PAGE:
Issue Date: February 27, 2012
Since taking office, President Barack Obama has touted the importance of basic research and science, technology, engineering, and mathematics (STEM) education for the economic prosperity of the U.S. Even in what has become a trying fiscal environment, the President does not appear to be wavering in his support.
The 2013 budget request reaffirms his commitment. The $3.8 trillion proposal, which is within the spending caps imposed by the Budget Control Act of 2011, provides $140.8 billion for federal R&D, a 1.4% increase over the 2012 outlay. Of that amount, $64.0 billion, up 3.3% from 2012, would support basic and applied research—the R in R&D.
The Administration’s support for R&D focuses on several priorities. These include sustaining the growth of the National Science Foundation, the Department of Energy Office of Science, and the National Institute of Standards & Technology; promoting clean energy; supporting U.S. jobs through advanced manufacturing R&D; and preparing new innovators by ensuring effective STEM education.
“In the State of the Union, I outlined a blueprint for an economy that is built to last—an economy built on new manufacturing, and new sources of energy, and new skills and education for the American people,” the President said at an event rolling out the 2013 budget request. Calling the 2013 budget the details of that blueprint, Obama said that the request makes tough decisions about what programs to expand and which ones to scale back or terminate.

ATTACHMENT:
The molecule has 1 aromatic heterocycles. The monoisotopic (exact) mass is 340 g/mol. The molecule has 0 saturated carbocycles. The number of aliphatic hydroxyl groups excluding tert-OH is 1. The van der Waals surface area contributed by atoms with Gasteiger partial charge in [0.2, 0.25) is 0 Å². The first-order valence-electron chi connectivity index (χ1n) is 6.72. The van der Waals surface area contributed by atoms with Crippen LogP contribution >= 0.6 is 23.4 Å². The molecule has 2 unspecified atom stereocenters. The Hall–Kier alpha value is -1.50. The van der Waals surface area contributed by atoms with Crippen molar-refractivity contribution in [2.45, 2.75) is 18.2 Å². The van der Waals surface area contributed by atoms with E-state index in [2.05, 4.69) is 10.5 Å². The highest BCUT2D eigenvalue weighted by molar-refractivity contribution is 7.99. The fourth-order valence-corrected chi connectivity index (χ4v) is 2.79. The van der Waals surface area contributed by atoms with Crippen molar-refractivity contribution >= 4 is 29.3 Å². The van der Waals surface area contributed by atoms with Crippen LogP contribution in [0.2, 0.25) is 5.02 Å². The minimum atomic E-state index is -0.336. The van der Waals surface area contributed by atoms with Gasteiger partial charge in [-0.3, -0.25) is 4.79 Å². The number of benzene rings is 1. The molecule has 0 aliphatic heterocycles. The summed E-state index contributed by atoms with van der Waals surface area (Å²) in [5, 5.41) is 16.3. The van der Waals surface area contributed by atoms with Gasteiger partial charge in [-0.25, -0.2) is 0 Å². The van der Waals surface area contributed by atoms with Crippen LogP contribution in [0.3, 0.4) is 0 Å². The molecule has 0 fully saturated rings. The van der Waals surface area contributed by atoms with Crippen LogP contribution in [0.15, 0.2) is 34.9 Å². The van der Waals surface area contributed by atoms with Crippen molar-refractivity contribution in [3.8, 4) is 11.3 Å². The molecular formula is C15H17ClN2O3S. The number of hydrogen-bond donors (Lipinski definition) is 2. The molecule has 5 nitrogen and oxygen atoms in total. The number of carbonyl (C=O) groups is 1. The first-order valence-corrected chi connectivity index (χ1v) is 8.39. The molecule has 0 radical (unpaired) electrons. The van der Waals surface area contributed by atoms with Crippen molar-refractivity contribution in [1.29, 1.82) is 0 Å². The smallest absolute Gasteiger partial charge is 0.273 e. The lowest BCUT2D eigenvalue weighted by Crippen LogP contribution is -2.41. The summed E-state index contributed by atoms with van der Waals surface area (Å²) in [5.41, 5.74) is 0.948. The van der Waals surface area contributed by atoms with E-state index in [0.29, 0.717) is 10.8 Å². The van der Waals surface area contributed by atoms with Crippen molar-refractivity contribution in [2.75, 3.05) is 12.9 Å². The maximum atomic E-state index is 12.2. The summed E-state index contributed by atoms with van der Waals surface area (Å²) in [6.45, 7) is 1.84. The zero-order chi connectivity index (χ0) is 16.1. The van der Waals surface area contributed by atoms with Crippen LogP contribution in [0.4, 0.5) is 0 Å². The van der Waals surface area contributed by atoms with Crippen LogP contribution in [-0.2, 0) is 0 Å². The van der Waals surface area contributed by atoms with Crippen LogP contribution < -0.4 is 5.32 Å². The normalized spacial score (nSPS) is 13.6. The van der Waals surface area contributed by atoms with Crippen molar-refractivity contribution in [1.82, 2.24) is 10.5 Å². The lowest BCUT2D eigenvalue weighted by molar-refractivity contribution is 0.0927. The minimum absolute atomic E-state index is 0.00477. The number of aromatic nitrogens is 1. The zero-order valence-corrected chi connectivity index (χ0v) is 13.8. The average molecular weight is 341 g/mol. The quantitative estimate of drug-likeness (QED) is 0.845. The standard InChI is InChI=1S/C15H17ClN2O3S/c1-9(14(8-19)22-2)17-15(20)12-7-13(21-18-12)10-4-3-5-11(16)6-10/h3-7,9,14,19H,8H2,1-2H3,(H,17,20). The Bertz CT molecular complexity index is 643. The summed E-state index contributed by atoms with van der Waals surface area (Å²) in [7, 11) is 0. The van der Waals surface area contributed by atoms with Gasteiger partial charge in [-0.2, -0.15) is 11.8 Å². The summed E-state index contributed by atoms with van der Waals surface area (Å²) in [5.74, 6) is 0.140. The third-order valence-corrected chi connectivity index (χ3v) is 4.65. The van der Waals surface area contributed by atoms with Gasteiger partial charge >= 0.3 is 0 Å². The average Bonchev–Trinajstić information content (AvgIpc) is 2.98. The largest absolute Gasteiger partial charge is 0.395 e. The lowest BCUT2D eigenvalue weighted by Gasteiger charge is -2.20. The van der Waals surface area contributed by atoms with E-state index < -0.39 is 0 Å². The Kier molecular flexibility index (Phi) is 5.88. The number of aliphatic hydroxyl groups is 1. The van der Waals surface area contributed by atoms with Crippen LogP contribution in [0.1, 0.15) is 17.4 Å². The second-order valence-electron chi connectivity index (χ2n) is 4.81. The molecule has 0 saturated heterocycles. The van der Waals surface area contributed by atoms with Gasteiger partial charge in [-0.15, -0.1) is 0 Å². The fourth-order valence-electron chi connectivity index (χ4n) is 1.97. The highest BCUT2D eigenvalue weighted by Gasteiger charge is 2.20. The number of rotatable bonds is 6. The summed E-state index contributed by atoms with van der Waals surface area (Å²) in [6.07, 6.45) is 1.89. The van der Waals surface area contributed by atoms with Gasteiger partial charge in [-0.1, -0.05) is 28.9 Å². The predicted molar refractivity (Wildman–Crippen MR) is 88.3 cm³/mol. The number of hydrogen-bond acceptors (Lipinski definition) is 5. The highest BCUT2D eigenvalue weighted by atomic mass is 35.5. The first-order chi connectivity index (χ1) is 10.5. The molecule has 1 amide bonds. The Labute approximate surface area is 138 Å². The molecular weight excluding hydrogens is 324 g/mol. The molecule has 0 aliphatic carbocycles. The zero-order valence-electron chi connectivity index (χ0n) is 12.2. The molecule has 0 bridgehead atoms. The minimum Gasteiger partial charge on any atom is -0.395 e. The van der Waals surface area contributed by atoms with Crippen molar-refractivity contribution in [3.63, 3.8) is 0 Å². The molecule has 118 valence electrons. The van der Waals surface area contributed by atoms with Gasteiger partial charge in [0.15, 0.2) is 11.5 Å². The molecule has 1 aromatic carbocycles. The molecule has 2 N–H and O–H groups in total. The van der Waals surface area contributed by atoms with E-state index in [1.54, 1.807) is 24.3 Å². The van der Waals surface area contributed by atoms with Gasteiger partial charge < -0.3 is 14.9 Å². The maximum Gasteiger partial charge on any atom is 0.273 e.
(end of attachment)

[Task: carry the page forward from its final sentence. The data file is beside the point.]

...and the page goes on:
The following review of proposed R&D spending at the federal agencies comes with some caveats. The numbers are given mostly as budget obligations—that is, the amount that agencies can contract to spend during the fiscal year. What the agencies actually spend, or outlay, during the year may be more or less.
Also, the federal budget is a complex document with various ways of adding up programs and totals. As a result, sometimes the agency or department figures and the totals from the White House Office of Management & Budget are not the same and may be published in different places with different amounts. The variations are usually small and reflect alternative methods of allocating funds.
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